[Re your edit...] And what's processing your queue and how does the locking work between the producer and the consumers? Change your code so that the recv logic simply increments a count and discards the data and loops back around and see if you're losing fewer datagrams; either way, UDP is unreliable, you WILL have datagrams that are discarded and you should just expect that and deal with it. Worrying about it means you're focusing on the wrong problem; make use of the data you DO get and assume that you wont get much of it and then your program will work even if the network gets congested and MOST of your datagrams get discarded.

In summary, that's just how is it with UDP.

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Thanks for answer. Producer holds a reference to DatagramSocket and producer is JBossEJB3ext @Service bean (singleton). It calls in while(true) loop blocking receive method. When it receives packet, DatagramSocket is passed into one of pooled stateless beans via AsyncUtils (asynchronous call). I will try to disable processing and only count incoming packets, then I'll give feedback. – Piotrek De Feb 24 '11 at 15:44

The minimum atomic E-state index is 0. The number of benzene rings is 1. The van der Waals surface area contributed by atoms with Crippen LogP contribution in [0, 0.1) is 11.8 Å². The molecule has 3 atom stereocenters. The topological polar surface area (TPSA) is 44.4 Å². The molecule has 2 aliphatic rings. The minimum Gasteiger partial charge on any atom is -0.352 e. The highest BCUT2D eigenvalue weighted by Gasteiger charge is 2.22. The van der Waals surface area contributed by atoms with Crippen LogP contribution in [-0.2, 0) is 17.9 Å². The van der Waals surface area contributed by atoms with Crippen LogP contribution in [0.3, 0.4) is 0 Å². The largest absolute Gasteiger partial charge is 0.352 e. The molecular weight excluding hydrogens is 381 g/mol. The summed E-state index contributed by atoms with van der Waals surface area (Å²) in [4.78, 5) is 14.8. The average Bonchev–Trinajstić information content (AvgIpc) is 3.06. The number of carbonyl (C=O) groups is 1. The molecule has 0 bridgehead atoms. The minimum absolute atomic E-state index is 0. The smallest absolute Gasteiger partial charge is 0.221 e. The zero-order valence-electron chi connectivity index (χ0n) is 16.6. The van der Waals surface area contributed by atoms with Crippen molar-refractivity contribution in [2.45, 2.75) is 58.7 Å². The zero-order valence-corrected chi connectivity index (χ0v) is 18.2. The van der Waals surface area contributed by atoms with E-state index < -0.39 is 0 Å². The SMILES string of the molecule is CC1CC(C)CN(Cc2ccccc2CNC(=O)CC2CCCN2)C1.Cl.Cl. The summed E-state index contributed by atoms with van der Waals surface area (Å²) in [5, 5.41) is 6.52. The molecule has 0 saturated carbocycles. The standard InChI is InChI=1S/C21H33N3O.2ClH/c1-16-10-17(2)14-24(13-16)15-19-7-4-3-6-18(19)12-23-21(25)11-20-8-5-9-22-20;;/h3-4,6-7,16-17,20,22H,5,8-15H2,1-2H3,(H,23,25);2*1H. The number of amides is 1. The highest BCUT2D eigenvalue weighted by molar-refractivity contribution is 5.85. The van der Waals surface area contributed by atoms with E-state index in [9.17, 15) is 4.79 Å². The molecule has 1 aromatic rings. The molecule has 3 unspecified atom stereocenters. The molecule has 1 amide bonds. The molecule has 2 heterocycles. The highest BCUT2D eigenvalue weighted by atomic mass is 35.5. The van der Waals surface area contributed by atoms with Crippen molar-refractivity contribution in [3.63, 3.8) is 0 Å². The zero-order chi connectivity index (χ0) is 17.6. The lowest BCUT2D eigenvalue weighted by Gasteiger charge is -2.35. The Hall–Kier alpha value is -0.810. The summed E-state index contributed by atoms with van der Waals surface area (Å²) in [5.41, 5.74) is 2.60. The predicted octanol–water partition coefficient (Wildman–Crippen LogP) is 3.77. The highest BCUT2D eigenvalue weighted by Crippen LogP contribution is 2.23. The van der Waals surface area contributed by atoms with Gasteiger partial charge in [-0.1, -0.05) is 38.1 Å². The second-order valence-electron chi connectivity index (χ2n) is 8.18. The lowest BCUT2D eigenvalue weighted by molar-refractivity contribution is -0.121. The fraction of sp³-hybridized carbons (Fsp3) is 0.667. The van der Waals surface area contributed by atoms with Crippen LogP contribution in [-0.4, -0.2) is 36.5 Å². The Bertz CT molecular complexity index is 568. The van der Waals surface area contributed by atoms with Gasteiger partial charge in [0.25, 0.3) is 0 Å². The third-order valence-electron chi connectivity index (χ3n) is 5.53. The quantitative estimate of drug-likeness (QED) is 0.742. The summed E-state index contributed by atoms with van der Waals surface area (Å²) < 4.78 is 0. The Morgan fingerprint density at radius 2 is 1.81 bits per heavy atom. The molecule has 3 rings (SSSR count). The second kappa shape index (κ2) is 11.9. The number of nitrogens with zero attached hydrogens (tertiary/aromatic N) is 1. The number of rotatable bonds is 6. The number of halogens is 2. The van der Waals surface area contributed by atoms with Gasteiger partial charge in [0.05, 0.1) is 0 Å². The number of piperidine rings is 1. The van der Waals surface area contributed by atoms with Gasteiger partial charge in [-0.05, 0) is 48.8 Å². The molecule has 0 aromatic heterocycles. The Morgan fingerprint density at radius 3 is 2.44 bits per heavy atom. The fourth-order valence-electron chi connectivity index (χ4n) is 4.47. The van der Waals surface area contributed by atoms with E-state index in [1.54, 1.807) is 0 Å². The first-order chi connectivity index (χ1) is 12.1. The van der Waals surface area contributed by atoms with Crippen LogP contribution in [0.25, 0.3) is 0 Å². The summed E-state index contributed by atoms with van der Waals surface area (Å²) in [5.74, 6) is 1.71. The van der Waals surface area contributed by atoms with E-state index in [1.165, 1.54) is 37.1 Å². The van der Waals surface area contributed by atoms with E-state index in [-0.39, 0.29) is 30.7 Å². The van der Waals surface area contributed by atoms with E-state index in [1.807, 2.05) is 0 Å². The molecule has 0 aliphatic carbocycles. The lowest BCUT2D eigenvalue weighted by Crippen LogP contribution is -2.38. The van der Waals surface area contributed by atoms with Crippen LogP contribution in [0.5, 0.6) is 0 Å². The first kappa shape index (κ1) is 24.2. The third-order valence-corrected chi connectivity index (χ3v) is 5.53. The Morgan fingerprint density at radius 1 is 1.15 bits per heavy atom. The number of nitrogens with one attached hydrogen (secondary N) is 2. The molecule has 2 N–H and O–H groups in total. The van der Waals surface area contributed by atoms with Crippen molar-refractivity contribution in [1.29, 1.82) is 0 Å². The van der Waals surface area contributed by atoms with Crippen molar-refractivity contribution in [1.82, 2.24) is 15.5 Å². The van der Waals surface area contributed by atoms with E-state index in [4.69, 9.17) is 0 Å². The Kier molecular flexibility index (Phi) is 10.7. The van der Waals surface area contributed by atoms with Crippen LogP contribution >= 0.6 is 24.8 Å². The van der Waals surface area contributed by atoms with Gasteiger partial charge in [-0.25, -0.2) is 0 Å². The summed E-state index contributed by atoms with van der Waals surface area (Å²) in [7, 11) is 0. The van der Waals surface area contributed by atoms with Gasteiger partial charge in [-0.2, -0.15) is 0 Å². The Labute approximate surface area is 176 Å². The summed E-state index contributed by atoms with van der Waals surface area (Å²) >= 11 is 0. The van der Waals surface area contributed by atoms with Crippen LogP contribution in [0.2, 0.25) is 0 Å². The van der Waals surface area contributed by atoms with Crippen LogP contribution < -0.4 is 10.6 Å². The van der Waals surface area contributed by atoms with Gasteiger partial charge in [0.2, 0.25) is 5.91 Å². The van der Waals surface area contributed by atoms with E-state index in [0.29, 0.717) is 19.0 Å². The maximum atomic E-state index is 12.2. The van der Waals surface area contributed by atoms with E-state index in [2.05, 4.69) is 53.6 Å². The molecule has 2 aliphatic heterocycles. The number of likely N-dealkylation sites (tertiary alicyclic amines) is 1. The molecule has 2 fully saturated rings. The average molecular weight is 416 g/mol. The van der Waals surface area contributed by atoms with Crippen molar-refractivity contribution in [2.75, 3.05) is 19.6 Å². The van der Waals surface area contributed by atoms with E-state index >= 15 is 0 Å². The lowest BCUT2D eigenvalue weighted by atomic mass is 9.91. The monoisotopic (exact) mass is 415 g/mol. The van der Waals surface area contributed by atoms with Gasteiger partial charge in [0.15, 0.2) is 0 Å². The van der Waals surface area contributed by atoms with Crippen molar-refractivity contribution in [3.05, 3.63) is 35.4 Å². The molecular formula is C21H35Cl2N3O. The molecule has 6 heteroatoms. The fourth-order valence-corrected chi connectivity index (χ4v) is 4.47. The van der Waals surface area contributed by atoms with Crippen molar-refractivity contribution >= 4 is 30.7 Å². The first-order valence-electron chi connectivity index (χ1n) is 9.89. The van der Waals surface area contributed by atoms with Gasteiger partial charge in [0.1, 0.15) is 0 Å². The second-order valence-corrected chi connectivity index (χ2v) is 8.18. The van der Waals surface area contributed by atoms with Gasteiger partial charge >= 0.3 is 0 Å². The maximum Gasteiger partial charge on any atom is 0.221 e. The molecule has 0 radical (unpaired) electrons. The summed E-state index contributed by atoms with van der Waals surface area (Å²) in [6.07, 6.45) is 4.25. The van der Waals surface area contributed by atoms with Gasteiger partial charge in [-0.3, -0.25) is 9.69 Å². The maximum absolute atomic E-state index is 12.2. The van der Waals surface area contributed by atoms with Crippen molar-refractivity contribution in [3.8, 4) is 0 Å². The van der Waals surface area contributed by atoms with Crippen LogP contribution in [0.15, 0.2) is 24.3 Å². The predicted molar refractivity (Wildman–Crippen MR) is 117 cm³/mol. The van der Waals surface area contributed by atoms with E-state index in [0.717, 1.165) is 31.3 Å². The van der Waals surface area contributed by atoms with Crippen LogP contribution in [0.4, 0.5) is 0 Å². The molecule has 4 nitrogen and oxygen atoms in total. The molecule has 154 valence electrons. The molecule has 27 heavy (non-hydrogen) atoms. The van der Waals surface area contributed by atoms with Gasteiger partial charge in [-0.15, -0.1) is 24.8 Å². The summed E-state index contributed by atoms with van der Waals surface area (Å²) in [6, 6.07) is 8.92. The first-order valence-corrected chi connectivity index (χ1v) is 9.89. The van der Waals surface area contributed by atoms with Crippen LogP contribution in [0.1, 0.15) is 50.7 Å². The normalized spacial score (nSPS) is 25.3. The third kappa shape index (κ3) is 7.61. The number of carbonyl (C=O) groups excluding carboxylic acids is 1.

UDP does not guarantee delivery, so you can tweak parameters, but you can't guarantee that the message will get delivered, especially in the case of very large data transfers.

If you need to guarantee delivery, you should use TCP instead.

If you need (or want) to use UDP, you can encode each packet with a number, and also send the number of packets expected. For example, if you sent 10 large packets, you could include the information: packet 1/10, packet 2/10, etc. This way you can at least tell if you have not received all of the packets. If you have not received them, you could send a request to resend those missing packets.

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Yes, as soon as you have large transfers, the packet will go over the MTU. In that case, the packet becomes fragmented. With UDP, it is not guaranteed that the fragments are even received in order, but the underlying protocol (IP) will discard a packet if this is not the case, so UDP will never receive a packet on its own. This is why big packets with UDP are far less reliable -- there is more discarding going on behind the scenes as UDP preserves boundaries :) – Chris Dennett Feb 23 '11 at 18:45